It's probably wrong to call this week's big release a test of Disney's remake strategy since it's a foregone conclusion that it's going to be a success, at least for the first weekend. But it's one of the first that could have people questioning their overall sanity and whether remaking absolutely *everything* is a good idea artistically.
Weekend Forecast for July 19-21, 2019
By Reagen Sulewski
July 19, 2019
The Lion King is the third of the films Disney saw fit to take from the animated vault and turn into "live-action" films, following Dumbo (artistically interesting, too weird and unfamiliar to have much of a chance) and Aladdin (kind of embarrassing for all considered but a success anyway because of course). I put "live-action" in heavy quotes here since there is very little of this film that's not generated by a computer in some form or another, with the animated lions and hyenas and warthogs being traded in for... differently animated lions and hyenas and warthogs. That it's lifelike animals mouthing (?) the words of dialogue, instead of the more expressive cartoon versions of the original takes this into uncanny valley land, though people likely won't realize that until it's far too late.
The story is the same one from the first time around, with young Simba waiting for his father to die so he can inherit the reins of power, until his deceiving uncle schemes him out of it with a coup, only to have his corruption result in disaster. Meanwhile, Simba lives a bourgeois lifestyle in exile before being called back to reassert authority over the savannah. To me this just points out that the animals should be taking control of their own destiny instead of bowing to the will of a calcified ruling class (No, *you're* reinterpreting a beloved children's classic through a neo-Marxist framework). Also, there's a bunch of pretty songs.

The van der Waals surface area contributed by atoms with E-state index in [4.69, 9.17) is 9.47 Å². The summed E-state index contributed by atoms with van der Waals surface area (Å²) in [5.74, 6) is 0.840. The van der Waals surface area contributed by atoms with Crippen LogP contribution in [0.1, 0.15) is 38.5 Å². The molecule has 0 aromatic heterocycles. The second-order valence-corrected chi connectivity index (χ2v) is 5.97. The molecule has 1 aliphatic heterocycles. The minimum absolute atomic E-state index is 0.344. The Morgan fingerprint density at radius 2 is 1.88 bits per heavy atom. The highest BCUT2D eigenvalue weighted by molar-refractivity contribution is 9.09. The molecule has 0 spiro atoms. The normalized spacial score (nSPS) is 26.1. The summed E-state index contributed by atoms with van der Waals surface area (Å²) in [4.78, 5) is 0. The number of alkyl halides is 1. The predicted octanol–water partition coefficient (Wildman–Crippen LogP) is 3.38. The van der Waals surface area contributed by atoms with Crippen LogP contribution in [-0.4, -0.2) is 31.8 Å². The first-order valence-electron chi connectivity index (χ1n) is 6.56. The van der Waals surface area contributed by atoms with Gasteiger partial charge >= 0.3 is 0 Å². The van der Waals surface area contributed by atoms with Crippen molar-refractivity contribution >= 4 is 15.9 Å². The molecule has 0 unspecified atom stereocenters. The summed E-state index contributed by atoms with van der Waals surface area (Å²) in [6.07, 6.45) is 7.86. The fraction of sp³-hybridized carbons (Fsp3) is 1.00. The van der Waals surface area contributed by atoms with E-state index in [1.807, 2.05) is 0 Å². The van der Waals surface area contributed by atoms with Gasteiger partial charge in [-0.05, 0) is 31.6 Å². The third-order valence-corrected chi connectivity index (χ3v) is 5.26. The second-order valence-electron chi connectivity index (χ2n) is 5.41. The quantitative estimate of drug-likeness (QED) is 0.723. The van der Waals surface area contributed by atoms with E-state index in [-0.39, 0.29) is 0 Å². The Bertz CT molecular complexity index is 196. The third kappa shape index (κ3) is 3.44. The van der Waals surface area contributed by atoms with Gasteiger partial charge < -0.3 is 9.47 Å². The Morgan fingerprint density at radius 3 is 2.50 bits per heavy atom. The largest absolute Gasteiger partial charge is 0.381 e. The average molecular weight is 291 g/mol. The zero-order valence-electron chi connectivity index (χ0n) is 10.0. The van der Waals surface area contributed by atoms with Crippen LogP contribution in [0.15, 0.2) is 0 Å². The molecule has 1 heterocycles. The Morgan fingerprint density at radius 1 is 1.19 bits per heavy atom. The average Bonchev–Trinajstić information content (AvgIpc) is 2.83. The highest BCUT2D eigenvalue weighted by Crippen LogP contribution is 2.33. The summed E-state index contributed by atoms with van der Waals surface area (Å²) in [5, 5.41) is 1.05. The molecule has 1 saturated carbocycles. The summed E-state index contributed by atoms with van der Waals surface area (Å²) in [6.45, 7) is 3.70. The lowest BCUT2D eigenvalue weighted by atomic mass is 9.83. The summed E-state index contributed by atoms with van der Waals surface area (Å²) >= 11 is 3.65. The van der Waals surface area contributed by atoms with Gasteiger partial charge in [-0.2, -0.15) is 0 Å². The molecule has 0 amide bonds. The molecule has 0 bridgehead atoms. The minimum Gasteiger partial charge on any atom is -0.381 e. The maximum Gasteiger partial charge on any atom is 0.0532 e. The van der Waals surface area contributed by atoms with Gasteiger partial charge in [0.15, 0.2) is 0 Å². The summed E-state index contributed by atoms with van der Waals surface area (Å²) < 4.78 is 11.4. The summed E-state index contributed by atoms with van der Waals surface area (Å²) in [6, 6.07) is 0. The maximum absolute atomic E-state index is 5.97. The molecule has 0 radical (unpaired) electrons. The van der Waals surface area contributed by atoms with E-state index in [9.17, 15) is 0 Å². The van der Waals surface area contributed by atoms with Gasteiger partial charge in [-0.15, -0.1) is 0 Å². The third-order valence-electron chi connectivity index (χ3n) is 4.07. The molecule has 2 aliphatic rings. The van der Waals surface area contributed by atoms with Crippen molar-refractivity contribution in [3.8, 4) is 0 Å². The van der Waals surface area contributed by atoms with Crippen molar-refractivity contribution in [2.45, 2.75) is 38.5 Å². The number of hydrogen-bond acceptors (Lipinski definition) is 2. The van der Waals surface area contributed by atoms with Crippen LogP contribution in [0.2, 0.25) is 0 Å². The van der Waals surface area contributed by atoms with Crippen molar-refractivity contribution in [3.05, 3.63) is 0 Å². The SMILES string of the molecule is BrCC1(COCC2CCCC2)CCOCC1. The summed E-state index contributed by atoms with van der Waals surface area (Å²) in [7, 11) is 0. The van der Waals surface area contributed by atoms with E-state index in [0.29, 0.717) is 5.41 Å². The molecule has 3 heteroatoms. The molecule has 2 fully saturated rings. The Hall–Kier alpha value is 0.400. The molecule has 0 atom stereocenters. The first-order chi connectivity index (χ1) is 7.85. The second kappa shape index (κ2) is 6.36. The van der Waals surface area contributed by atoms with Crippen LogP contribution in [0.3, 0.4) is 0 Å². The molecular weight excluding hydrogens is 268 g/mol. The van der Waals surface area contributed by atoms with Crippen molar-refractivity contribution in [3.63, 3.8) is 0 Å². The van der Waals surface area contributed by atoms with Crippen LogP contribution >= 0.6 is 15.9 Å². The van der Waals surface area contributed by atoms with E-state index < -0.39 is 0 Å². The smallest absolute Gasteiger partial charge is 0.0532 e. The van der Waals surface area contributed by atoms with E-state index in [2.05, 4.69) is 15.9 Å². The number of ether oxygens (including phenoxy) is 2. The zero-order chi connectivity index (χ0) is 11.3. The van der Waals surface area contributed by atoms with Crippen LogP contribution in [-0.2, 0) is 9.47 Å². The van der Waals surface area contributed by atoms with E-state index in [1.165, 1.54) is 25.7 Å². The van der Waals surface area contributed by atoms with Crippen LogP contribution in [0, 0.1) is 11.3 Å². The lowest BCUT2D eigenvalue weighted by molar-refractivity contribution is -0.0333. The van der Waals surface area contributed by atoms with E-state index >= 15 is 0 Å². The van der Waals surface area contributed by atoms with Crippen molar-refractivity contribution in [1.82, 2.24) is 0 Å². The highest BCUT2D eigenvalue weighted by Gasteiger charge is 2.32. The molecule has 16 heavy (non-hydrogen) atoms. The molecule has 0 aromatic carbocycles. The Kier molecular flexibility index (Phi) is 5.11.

Donald Glover plays adult Simba, with James Earl Jones returning as the voice of Mufasa because who else could be him. Other big roles go to Chitwetel Ejiofor, Billy Eichner, Seth Rogen, John Oliver and in a weird upstaging role, Beyonce as the voice of adult Nala. But hey, get the world's biggest singer for the soundtrack why don't you.
Reviews are among the most dismal for this line of films since Disney started rolling them out (which is to say, only mostly good), which has led to a lot of outrage given that it's basically the bestest animated movie ever and what are you idiots talking about. To which I would note - it's not the plot that you're remembering as great (pretty pedestrian, really), which is mostly what this film is taking from the original. It's the animation, which loses a *lot* in the transition to photo-realism and Snow Buddies effects. Jon Favreau, who did wonderful things with The Jungle Book movie that kicked off this whole mess, seems to be constrained by the need to make these animals look like the real deal, when Jungle Book had some leeway in terms of expressivity. To wit: it is entirely possible for a film with the exact plot of The Lion King to be bad, and we may be seeing the way in which that happens.
But you're still gonna see it, cause it's The Lion King, in the same way that you saw Beauty and the Beast and Aladdin (poor, sweet anti-corporatist Dumbo). It's a full on blitz like only Disney still has the ability to pull off. The Lion King was once a top 10 all time time, but is still in the top 25, which a fairly remarkable statement for a film from 1994. There are only two older films in the top 25, both of which had significant re-releases (OK, Lion King aussi. But still). This leads well into its likely popularity for this iteration, and should open to a massive $170 million despite those shaky reviews.
Spider-Man: Far From Home will finally leave top spot after two weeks and very close to $300 million. It's inches away from surpassing Homecoming's box office, and showing that Spider-Man is back after the dismal Spidey 3 and Amazing Spider-Man movies. This should see around $25 million this weekend, getting close to around $400 million domestic for its final total. Questions are still there about Phase 4, but the post-Endgame MCU definitely has potential.
Toy Story 4, despite its weaker open, is still on pace for around $400 million itself. Possibly facing some in house competition, it'll stick around $13 million this weekend.
The creature feature Crawl, despite getting some of the better reviews of the summer, only opened to around $12 million, pointing to a sub $30 million domestic total. It should see around $6 million this frame.